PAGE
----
when running programs, and got to wondering what they were. Is it a way for malware to ensure it can persist and get started on reboot? Apparently not. The windows IR blog has a good discussion on the topic, but I found the best answer on Scot's Newsletter. I have copied the content below in case the website disappears:
I'm not sure what MUICache stands for but I know for sure that Windows uses HKEY_CURRENT_USER\Software\Microsoft\Windows\ShellNoRoam\MUICache to cache location of icons and their string descriptions for various internal windows uses.
For example, if you change the value of @C:\WINDOWS\system32\SHELL32.dll,-8964 from Recycle Bin to Trash and Hit F5 on the destkop, the description of your Recycle Bin will be Trash.
Basiclly, the string Trash is now associated with Recycle Bin icon stored in SHELL32.dll. If you right click on any shortcut and select properties and then select Change Icon on Shortcut tab, you will see all the icons stored in SHELL32.dll.
Another example is, when you try to run a file with an unregistered/ unregconized extension in windows, you will get a dialog box asking you to select the program from the list.
In Programs listbox displays icons and their string names which represents programs that have "open" command in the registry.
Adobe Acrobat 7.0 corresponds to the key-value pair of
C:\Program Files\Adobe\Acrobat 7.0\Acrobat\Acrobat.exe - Adobe Acrobat 7.0 in MUICache.
The key represents the location of the exe where icon is stored and value represent the description string of exe. You can get the description string by right click on the exe and select properties. In the version tab, you will see the description string that is used.
A C++ developer will put this information in the resource (.rc file) under VS_VERSION_INFO entry.
A developer may choose to create the key in MUICache during the installation or programatically when a program starts.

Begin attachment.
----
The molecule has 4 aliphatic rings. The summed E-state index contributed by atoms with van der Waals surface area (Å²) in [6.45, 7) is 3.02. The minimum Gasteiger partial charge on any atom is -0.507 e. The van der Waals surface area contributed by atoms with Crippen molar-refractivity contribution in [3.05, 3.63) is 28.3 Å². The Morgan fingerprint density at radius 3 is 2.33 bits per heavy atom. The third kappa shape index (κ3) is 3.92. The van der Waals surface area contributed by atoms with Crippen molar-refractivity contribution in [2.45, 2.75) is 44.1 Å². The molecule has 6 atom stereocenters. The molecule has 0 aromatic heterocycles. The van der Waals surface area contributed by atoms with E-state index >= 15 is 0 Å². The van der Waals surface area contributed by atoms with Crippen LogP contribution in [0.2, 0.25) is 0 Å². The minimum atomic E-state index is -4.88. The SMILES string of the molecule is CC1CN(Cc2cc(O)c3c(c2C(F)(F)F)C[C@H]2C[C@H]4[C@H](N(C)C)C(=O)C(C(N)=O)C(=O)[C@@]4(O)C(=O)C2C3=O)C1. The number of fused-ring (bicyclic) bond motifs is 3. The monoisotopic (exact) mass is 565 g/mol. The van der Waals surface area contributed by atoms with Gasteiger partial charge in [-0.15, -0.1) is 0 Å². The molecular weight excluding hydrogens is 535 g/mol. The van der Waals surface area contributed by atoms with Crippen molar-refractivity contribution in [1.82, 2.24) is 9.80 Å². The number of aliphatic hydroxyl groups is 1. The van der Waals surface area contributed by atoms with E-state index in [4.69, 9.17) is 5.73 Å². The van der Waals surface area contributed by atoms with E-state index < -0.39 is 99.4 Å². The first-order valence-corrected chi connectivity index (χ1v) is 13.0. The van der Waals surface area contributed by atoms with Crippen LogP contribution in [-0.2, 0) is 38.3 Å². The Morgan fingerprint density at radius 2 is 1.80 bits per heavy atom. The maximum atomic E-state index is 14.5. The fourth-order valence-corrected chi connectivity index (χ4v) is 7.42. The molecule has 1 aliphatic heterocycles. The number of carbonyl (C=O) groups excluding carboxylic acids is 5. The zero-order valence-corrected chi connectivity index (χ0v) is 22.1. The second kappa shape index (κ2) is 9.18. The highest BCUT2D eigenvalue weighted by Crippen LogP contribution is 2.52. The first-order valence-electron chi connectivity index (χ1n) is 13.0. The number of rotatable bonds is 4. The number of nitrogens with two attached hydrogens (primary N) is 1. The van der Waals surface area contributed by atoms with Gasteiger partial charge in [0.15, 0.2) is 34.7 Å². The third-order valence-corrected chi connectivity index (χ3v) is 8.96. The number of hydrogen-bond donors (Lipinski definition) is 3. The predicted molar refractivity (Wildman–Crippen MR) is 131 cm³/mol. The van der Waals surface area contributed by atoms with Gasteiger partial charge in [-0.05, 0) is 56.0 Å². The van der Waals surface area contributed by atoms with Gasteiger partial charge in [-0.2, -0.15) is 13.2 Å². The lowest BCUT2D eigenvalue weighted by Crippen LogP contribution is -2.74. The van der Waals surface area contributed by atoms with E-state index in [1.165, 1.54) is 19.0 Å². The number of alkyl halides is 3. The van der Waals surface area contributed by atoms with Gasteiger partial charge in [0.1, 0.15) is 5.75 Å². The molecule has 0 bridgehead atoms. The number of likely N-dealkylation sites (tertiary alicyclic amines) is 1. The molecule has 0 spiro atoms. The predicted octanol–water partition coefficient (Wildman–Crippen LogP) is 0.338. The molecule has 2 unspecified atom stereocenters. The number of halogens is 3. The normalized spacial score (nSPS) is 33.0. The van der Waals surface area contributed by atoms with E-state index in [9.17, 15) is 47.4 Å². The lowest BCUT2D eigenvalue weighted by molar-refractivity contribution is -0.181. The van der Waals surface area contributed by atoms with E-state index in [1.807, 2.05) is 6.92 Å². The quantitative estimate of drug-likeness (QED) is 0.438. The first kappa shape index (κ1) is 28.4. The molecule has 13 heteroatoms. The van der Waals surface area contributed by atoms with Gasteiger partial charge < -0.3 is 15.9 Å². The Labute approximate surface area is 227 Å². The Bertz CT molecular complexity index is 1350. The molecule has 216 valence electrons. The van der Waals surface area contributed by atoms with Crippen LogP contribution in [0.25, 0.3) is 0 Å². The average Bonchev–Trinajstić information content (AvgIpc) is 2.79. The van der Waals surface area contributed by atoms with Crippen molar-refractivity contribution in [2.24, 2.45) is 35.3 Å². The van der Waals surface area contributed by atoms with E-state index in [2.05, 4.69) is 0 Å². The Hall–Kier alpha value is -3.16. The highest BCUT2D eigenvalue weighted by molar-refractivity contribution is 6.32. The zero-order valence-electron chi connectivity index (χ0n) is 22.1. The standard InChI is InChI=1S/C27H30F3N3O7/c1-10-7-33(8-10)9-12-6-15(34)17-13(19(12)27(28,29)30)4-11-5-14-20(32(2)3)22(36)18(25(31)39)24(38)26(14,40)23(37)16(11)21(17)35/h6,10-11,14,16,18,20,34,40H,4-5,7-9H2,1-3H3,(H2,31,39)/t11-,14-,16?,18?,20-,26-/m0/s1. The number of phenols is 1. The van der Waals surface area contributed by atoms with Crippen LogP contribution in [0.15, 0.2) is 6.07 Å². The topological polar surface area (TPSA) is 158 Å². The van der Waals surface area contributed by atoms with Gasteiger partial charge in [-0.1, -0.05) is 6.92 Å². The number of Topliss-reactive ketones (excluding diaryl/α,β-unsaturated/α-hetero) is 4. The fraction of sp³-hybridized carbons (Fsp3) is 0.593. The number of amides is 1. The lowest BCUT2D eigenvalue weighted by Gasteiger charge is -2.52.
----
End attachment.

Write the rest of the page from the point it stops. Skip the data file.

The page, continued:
This entry is usually automatically generated by windows when a user double clicks on a registered/regconized extension.
For example, there is a key called .doc in HKEY_CLASSES_ROOT. The default value of this key is Word.Document.8. When a word document file is double clicked, Windows looks for .doc key in HKEY_CLASSES_ROOT and knows what type of document .doc is and in this case Word.Document.8. Then Windows searches for Word.Document.8 in HKEY_CLASSES_ROOT. Under Word.Document.8, there is a key that tells windows what program and what arguments to pass to open such document. In my computer the key is HKEY_CLASSES_ROOT\Word.Document.8\shell\Open\Command and its value is "C:\Program Files\Microsoft Office\OFFICE11\WINWORD" /n /dde
This entry also gets called when you select Tools > folder options from the folder menu and select File Types tab. You will see doc entry in there. Highlight it and select Advance and double click on open entry. You will see the exact same string in HKEY_CLASSES\Word.Document.8\shell\Open\Command.
After a known extension is double clicked and the program opens the document, Windows Automatically generates 2 entrys: one is HKEY_CLASSES_ROOT\Applications\Winword.exe\shell to indicate what to show up in the application list and how to open a document (picture below) and the other is in MUICache for corresponding icon and description string.
A developer can programtically create key in MUICache and HKEY_CLASSES_ROOT\Applications\filename.exe or use scripting during installation process. If not, when the registered/recognized extension is activated, these two entries are automatically generated.
When you deleted these two entries (but please don't), it'll pop up again the next time you double click on a known extension file (as long as, exenstion registry is still in tact).
That's why sometines we see these two keys related to viruses because as long as the virus exe is still on the machine, you can't seem to get rid of these keys. If you look on a symantic website, they documented a virus called dialer.exe (which dials high-cost telephone calls from your computer) associated with MUICache.